Here it is, your first night at uni in your room, and you’re sitting in a new place, surrounded by strangers, wondering how on earth you’re going to survive Freshers’ Week.
Social anxiety is more than that degree of shyness that most people feel at some point in their lives. Many of us worry about social situations, but those suffering with social anxiety may feel overly worried before, during and after social situations – to the point that it makes everyday situations feel impossible. And if you’re suffering from social anxiety, Freshers’ week with all the unfamiliar social interactions it brings can seem like a daunting challenge.
How to survive Freshers’ Week when you have social anxiety
Social anxiety doesn’t need to stop you from making new friends or enjoying university in the way you want to. Don’t let social anxiety stop you living your best life at uni! Here are some pointers on how to survive Freshers’ Week when you have social anxiety and thrive in your new environment.
Start by remembering that everyone is the same…
Everyone here is in the same boat. No one arrives at university for the first time without some freshers-related anxiety. Just remember that comparison is the thief of joy – the outgoing lad down the hall may feel the same as you, he’s just very good at hiding it. Be wary of what you see on social media, there is nothing that will make you feel worse than comparing your reality with someone else’s curated content.
Try no to think about how other people perceive you, but rather focus your attention on them. Pay attention to what they’re saying, ask questions and listen. It’s likely that your anxiety symptoms don’t come across as obviously as you might think.
… but also very different
Make Freshers’ Week work for you. Don’t like the idea of clubbing? Don’t do it! Want to find others who spend their spare time playing rounders, eating cheese, learning DIY, or performing in a barbershop quartet? Do that instead! Spend your Freshers’ Week looking into the many clubs and societies available, and find your people.
Set yourself daily challenges and commit to activities that you would usually avoid. Start small, with things that don’t seem so overwhelming, and work towards more intimidating activities gradually.
Know that good neighbours can become good friends
If Kylie Minogue has taught me anything, it’s that good neighbours become good friends. When you have social anxiety, setting out with a goal of meeting new people can be incredibly daunting, so why not let them come to you. Buy a doorstop for your room, and take the opportunity to smile and say hi to your new hall mates as they pass. Never turn down a cuppa, keep some biscuits close by, and conversation will flow naturally and freely as the first couple of weeks pass. Feeling more at ease with your hall mates will help you settle and resist the urge to go back home straight away.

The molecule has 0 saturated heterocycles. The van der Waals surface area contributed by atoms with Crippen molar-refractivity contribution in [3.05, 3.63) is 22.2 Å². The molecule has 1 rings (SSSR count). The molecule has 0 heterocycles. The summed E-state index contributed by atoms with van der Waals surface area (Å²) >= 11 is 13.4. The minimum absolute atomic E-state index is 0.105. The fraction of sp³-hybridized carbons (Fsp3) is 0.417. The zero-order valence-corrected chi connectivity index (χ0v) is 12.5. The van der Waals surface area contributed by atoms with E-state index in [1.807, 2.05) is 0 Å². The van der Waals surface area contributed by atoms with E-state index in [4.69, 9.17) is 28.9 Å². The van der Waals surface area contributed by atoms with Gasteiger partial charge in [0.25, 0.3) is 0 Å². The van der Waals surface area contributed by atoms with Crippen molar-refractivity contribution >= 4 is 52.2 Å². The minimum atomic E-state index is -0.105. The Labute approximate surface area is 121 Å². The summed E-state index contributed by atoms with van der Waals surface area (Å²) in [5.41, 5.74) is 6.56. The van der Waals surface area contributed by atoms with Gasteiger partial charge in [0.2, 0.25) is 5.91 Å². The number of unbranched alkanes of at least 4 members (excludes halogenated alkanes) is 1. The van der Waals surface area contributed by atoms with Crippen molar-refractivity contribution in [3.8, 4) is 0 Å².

Start to spread your wings
Once you’ve got chatting to your neighbours, start to think a little further afield. Lectures and seminars are starting soon, and regular attendance is not only good for your studies but also helps you to recognise and feel more comfortable with your new course mates. Each time you sit down try and say hi to the person next to you, and it won’t be long before you find your study buddy.
As you get further into term and student loan day seems like a distant memory, why not consider finding a job? As well as the financial rewards, you’ll meet new people with at least one thing in common, without the pressure of a big social event.
Moving on from hello
As an adult, asking someone outright to be your friend seems a very strange thing to do, so we have to think about how to take those nods and hellos up a level. In the age of the mobile phone, swapping numbers is a great way to signify you’d like more contact with someone without feeling too vulnerable in asking. When you’re with a group either socially or whilst studying, think about your body language. Face the group, show you’re actively listening when others are talking, and try to chip in to the conversation at least once. Finally, don’t forget your common ground! Everyone is studying something, living somewhere and doing something with their spare time – ask them about it and find the spark that gets the conversation moving.
Recognise if it all gets too much
For many with social anxiety, these tips will help you survive Freshers’ Week and settle into your new way of life. For some, this much change can become overwhelming. If you start to feel this way, make sure you get some support from either your GP or your university. Spend some of Freshers’ Week looking into student support services offered by your university and students’ union – many have 24/7 helplines, counsellors and nurses available when you need them.
The beginning of university is a daunting time, but remember that this is your fresh start! Take your time, be brave and follow the steps above, and you’ll not only survive Freshers’ Week, you’ll fly on your new adventure.
For more tips about how to survive Fresher’s Week, checkout Amy’s advice from her own experience, or take a look at some of the resources below.
Useful Resources to Help You Survive Fresher’s Week When You Have Social Anxiety
There are many free resources available online to help you confront your social anxiety as you embark on your first year of university. Here are a few good places to start looking: